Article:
Gardening in desert sun is tricky and yucca, cacti, and other succulents are often the go-to choices for desert dwellers. However, it’s possible to grow a variety of tough but beautiful plants in these hot, arid regions.
Best Full Sun Desert Plants
Below you will find desert plants for full sun. All are water-wise and easy to grow, even in punishing conditions. Most are environmentally friendly, native plants that are capable of withstanding full sun in the desert.
- Yellow Pine-leaf Beard Tongue: This penstemon plant produces bright yellow, tube-shaped flowers in late spring and early summer. Also known as yellow pine-leaf penstemon, this plant, native to the desert Southwest, is named for its evergreen foliage which resembles pine needles.
- Silver Ironweed: Also known as Vernonia, this is a super tough, sun-loving plant perfect for gardening in desert sun. Look for silvery foliage and bright pink flowers that attract both bees and butterflies but tend to discourage deer and rabbits.
- Yellow Columbine: Also known as golden columbine, it is native to the southwestern United States and northwestern Mexico. Look for bushy mounds of attractive foliage and sweet yellow blooms on this columbine plant.
- Baja Fairy Duster: This is a shrubby plant that thrives in heat and bright sunlight but benefits from occasional deep watering in summer. Native to Mexico and Baja California, fairy duster is appreciated for the clusters of bright red flowers that resemble tiny feather dusters.
- Desert Sunrise Agastache: A favorite of hummingbirds and butterflies, thanks to the tall spikes of nectar-rich, tube-shaped flowers of pink and orange that show in late summer. The mint-scented foliage of this drought-tolerant, North American agastache native is an added bonus.
- California poppy: Native to Mexico and the southwestern United States, it tolerates full sun in the desert. This familiar plant displays stunning blooms of yellow, orange, apricot, pink, or cream. The soft, finely cut foliage is pretty too. Although it is technically perennial, California poppy is often grown as a self-seeding annual.
- Desert Zinnia: A low-maintenance native plant with bright yellow-gold flowers in late summer, this bee and butterfly friendly zinnia usually isn’t a top choice of rabbits and deer. When it comes to desert plants for full sun, desert zinnia is one of the best.
- Purple Leaf Sandcherry: Purple leaf sandcherry is a tough, low growing groundcover with sweet smelling, pinkish white flowers in early spring. This perennial is deciduous with foliage that turns a showy shade of reddish mahogany in autumn.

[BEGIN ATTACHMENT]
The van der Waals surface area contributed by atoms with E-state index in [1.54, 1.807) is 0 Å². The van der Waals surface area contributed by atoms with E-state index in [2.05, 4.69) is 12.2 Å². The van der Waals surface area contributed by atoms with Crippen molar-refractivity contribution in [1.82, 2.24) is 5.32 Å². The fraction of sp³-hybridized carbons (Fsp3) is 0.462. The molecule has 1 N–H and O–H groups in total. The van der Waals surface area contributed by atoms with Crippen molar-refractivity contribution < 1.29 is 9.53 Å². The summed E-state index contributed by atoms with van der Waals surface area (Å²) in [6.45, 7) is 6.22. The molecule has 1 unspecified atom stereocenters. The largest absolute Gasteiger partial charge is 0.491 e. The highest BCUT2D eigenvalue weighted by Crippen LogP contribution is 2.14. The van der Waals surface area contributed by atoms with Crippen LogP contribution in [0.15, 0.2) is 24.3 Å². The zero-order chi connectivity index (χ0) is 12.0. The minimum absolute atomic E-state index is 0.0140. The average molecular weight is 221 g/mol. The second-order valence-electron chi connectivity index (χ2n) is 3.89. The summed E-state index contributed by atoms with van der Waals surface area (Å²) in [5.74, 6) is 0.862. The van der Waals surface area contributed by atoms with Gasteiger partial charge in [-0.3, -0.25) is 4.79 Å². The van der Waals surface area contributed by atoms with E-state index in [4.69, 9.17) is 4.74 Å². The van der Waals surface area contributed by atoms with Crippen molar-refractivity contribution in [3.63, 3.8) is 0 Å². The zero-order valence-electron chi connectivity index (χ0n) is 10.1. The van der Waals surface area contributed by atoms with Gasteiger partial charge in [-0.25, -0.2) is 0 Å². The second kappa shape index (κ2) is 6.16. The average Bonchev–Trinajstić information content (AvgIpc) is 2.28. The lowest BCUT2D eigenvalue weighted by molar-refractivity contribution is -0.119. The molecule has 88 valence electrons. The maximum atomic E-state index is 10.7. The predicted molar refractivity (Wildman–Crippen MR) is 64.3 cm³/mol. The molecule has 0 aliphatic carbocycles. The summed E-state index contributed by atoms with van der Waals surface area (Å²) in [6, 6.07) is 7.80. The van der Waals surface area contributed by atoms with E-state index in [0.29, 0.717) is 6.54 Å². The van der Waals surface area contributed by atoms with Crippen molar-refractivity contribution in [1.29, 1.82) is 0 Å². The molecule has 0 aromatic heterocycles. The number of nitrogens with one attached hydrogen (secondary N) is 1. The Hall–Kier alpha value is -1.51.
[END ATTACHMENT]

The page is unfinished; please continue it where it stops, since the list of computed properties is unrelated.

- Desert Sunflower: Native to the desert climates of Mexico and the southwestern United States, this shrubby plant produces masses of bright yellow, daisy-like flowers from late winter through spring, sometimes blooming again in autumn. Desert sunflower is a good choice for a spot with dappled afternoon sunlight.
- Arizona Red Shades Gaillardia: A wonderful plants that produces deep orange-red flowers from early summer to autumn even in hot, dry conditions, as long as you keep it deadheaded. Also known as blanket flower, it is a North American native and one of the best full sun desert plants.
Gardening tips, videos, info and more delivered right to your inbox!
Sign up for the Gardening Know How newsletter today and receive a free download of our most popular eBook "How to Grow Delicious Tomatoes."
A Credentialed Garden Writer, Mary H. Dyer was with Gardening Know How in the very beginning, publishing articles as early as 2007.
Pantone’s Color Of The Year 2024 Is A Gardener’s Dream – Discover 7 Flowers That Are ‘Peach Fuzz’ Perfection
The global authority on color has spoken, and 'Peach Fuzz' is the shade we'll all be seeking out in the coming year. Find out why this gorgeous pinky orange deserves a place in your garden, and be inspired by our top flower picks
By Melanie Griffiths Published
15 Garden Trends To Avoid in 2024: Experts Warn Against These Outdated Designs
Garden trends come and go. We asked gardening experts to share the outdated trends that should be retired – and what you can do instead.
By Melanie Griffiths Last updated